Particular Redemption (I)

Who can escape the just judgment and punishment of God, put forth against those who have offended His infinite majesty? God’s justice is the result of His goodness. If God were not a righteous Lawgiver and just Judge, He would be corrupt and wicked. People would celebrate God’s law and justice much more if humanity was not the guilty criminal in God’s story.

Man is not good. He is not righteous (Rom 3:10–12). His inclination is only evil all the time (Gen 6:5). Man is the object of God’s wrath because of his incessant ungodliness and unrighteousness (Rom 1:18).

Man is a notorious self-justifier. He sets his own standards, or he produces religion. Religion is the man-made idea, where man sets the terms of God’s salvation for him. People imagine that God requires man to be good, forgetting that God knows about original sin. When there is doubt about his goodness, man performs what he thinks are good works that somehow must be accepted by God.

In reality, man’s depravity is total. His plight is irrecoverable, by his efforts or earnestness. What man needs is mercy from God. God’s mercy is the result of His goodness, too. God does not neglect justice when He shows mercy toward unjust sinners. Thus, mercy and justice are both observed at the cross of Jesus Christ, our Lord.

At the cross where Jesus died, God made Him who was without sin, to be sin for the ones He came to save (2 Cor 5:21). In other words, God took the sins of His people (Mt 1:21), and He imputed them all to the fleshly body of the Son of God. God then unleashed His wrath upon His only begotten Son, who suffered and died as the Lamb of God (Jn 1:29).

The Lamb that was slain is Old Testament typical imagery. The unblemished lamb was offered as a substitute sacrifice for the sins of the nation of Israel. Jesus Christ died in the place of His people, the Israel of God (Gal 6:16), His bride (Eph 5:25), the church (Col 1:18, 24). His death on their behalf removed the curse of the Law, under which, they were disobedient sons of Adam. His atoning death removed their sins, as divine justice was satisfied (Eph 1:7; Rev 1:5).

The infinite value of Christ’s one time, once for all His people, atonement is because of His identity. If Jesus were just a good man (Jehovah’s Witness heresy), then His vicarious atonement would not be of infinite value. He is the Lamb slain from before the foundation of the world (Rev 5:12; 13:8). Christ’s redemption of God’s chosen people is eternal (Heb 5:9; 9:12). This is blessed assurance because the Judge looks at our Surety, who is Christ Jesus, the same yesterday, today, and forever — and He is eternally satisfied with our Substitute (Lev 16; Acts 17:31; Heb 7:22; 13:8).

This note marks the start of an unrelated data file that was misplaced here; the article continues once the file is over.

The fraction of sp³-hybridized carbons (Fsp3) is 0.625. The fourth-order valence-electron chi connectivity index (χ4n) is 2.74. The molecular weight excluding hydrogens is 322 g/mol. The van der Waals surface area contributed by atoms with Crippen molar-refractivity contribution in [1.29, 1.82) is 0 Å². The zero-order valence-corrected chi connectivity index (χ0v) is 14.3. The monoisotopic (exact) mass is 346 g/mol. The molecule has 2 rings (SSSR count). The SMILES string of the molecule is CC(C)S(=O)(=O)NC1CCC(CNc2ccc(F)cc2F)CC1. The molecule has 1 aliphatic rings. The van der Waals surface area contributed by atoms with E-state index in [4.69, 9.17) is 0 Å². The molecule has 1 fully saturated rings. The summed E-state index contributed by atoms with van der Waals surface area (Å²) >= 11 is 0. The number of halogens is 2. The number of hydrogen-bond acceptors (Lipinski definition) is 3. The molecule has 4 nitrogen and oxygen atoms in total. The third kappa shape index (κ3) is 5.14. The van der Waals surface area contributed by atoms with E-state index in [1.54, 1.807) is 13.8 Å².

The extent of this atonement has long been an issue with heretics by various names. They claim that Christ died without exception for everyone, everywhere, and at all times. They claim that God’s justice is satisfied by Christ’s sacrifice for the sins of the whole world. We would argue: sufficient for ten thousand worlds!

What the Universalist, the Pelagian, and the Arminians miss is that particular redemption is not limited by some governor at the cross. Redemption is limited by election. The limitation preceded the creation! God did not sovereignly choose all humanity throughout all history to receive His salvation. God’s election is the limitation that reveals particular redemption.

Jesus Christ saved His people from their sins (Mt 1:21). He justified the many (Is 53:11), for whom He gave His life a ransom payment (Mt 20:28; Mk 10:45). His blood shed for many, not all, is according to the covenant of grace (Mt 26:28), which is cut by Christ, the Head of His holy nation (1 Pet 2:9), the body of Christ (Col 1:18, 24).

It is His church that He purchased with His own blood (Acts 20:28), the full payment for all the transgressions of God’s people (Is 53:8). This full redemption was accomplished for His people…He saved us (Lk 1:68; Titus 3:5).

In love (Rom 5:8), Jesus Christ gave Himself for His beloved bride (Eph 5:25), laying down His life to redeem her (Jn 10:11, 14–15; Titus 2:13–14). He came to seek and to save that which was lost (Lk 19:10). He died for us, so He would redeem us (Rom 5:8, 10; Gal 3:13). He bore our sins in His body on the tree (1 Pet 2:24), so that many people, not all people, might be made righteous (Rom 5:19).

In love, God the Father predestined a people for His own possession (Ex 19:5; Dt 7:6; Eph 1:4-5; Titus 2:14; 1 Pet 2:9). In love, Christ died for these people (Rom 5:8; Eph 5:25). In love, the Holy Spirit has made His permanent abode in the heart of God’s elect, redeemed, children (Jn 14:17; Rom 8:9, 11). He has made His saints to be lovers of God, by circumcising their hearts (Ezek 36:26).

He has made us glad, by making us His adopted children (Rom 8:15, 23; Eph 1:5). He loves us with an everlasting love, and there is proof…Christ died for us, and His Spirit was given to us, poured out into our hearts (Rom 5:5) as a token of His love (2 Cor 5:5). Here is our right to be called, “children of God (1 Jn 3:1,10).” Thank you, Father, for electing your people. Thank you, Lord Jesus, for redeeming your people. Thank you, Holy Spirit, for baptizing and permanently indwelling your people. We are eternally grateful!

David Norczyk

Spokane Valley, Washington

November 16, 2021


Some random theologian out West somewhere, Christian writer, preacher

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David Norczyk

Some random theologian out West somewhere, Christian writer, preacher